Separating Nusra Front From Syria’s Rebels Is Easier Said Than Done

Separating Nusra Front From Syria’s Rebels Is Easier Said Than Done
Smoke billowing as Nusra Front fighters attack the village of al-Ais, near Aleppo, in an image posted on the group's Twitter page, April 1, 2016 (Nusra Front via AP).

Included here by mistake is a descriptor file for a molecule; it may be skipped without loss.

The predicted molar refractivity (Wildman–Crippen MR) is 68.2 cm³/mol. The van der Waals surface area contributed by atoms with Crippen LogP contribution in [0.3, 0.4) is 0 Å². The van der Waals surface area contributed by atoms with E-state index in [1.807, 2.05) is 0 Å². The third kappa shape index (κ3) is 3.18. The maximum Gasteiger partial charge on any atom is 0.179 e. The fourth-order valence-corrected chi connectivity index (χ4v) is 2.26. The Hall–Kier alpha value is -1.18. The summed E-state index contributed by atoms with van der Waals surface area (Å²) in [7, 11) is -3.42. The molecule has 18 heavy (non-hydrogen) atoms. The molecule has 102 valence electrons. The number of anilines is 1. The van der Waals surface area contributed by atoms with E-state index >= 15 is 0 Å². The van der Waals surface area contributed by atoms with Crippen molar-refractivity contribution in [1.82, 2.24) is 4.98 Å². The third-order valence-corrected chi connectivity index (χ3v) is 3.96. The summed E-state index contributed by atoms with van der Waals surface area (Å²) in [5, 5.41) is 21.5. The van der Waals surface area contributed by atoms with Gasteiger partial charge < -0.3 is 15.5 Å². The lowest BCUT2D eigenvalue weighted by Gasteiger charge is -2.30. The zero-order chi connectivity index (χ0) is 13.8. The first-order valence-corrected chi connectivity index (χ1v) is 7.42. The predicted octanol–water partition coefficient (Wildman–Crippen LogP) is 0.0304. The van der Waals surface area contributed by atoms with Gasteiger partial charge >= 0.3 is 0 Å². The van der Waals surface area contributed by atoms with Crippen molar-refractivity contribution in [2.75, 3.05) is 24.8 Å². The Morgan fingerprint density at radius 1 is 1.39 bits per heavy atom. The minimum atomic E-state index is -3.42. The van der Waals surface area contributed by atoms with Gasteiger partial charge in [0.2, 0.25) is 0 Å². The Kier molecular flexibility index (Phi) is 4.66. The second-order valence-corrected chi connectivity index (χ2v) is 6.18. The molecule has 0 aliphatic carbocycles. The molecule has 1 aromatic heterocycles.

BEIRUT—Syria’s nationwide cessation of hostilities has made clear the growing rift between the country’s mainstream opposition and the Nusra Front, al-Qaida’s Syrian affiliate. But just as the cease-fire has highlighted these maybe irreconcilable differences, it has also shown the extent to which the Nusra Front is tangled up in and ultimately dependent on the rest of the Syrian opposition. The Nusra Front often sells itself as the beginning and end of the fight against the Syrian regime of Bashar al-Assad. But Nusra cannot win single-handedly. It is a symbiote—it can only succeed when it is attached to a Syrian opposition […]

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